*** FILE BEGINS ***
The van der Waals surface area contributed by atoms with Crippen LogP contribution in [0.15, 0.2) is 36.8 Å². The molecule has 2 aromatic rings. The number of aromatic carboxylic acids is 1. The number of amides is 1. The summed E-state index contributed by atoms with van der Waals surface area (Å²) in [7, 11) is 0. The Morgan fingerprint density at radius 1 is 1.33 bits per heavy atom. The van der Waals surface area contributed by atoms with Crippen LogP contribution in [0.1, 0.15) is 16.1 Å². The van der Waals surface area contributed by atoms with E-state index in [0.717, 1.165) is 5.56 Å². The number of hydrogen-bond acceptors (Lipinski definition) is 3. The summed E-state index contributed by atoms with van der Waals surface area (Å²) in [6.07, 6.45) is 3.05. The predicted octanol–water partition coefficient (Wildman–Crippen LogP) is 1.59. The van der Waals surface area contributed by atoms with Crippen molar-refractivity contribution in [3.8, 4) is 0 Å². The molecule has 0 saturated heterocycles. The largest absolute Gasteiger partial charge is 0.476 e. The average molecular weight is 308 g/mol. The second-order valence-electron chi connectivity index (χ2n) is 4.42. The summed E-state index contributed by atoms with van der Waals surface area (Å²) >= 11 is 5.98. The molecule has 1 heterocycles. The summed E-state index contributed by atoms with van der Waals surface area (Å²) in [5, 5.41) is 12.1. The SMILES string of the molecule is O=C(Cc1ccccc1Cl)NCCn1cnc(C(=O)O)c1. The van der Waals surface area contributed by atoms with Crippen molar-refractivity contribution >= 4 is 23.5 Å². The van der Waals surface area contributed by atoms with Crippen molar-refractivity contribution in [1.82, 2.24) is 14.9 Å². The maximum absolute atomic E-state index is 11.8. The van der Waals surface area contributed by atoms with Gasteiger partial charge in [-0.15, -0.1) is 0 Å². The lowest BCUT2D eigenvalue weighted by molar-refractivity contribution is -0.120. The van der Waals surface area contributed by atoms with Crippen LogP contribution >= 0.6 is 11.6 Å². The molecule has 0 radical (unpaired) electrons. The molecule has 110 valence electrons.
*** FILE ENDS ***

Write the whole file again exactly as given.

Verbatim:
The van der Waals surface area contributed by atoms with Crippen LogP contribution in [0.15, 0.2) is 36.8 Å². The molecule has 2 aromatic rings. The number of aromatic carboxylic acids is 1. The number of amides is 1. The summed E-state index contributed by atoms with van der Waals surface area (Å²) in [7, 11) is 0. The Morgan fingerprint density at radius 1 is 1.33 bits per heavy atom. The van der Waals surface area contributed by atoms with Crippen LogP contribution in [0.1, 0.15) is 16.1 Å². The van der Waals surface area contributed by atoms with E-state index in [0.717, 1.165) is 5.56 Å². The number of hydrogen-bond acceptors (Lipinski definition) is 3. The summed E-state index contributed by atoms with van der Waals surface area (Å²) in [6.07, 6.45) is 3.05. The predicted octanol–water partition coefficient (Wildman–Crippen LogP) is 1.59. The van der Waals surface area contributed by atoms with Crippen molar-refractivity contribution in [3.8, 4) is 0 Å². The molecule has 0 saturated heterocycles. The largest absolute Gasteiger partial charge is 0.476 e. The average molecular weight is 308 g/mol. The second-order valence-electron chi connectivity index (χ2n) is 4.42. The summed E-state index contributed by atoms with van der Waals surface area (Å²) >= 11 is 5.98. The molecule has 1 heterocycles. The summed E-state index contributed by atoms with van der Waals surface area (Å²) in [5, 5.41) is 12.1. The SMILES string of the molecule is O=C(Cc1ccccc1Cl)NCCn1cnc(C(=O)O)c1. The van der Waals surface area contributed by atoms with Crippen molar-refractivity contribution >= 4 is 23.5 Å². The van der Waals surface area contributed by atoms with Crippen molar-refractivity contribution in [1.82, 2.24) is 14.9 Å². The maximum absolute atomic E-state index is 11.8. The van der Waals surface area contributed by atoms with Gasteiger partial charge in [-0.15, -0.1) is 0 Å². The lowest BCUT2D eigenvalue weighted by molar-refractivity contribution is -0.120. The van der Waals surface area contributed by atoms with Crippen LogP contribution >= 0.6 is 11.6 Å². The molecule has 0 radical (unpaired) electrons. The molecule has 110 valence electrons.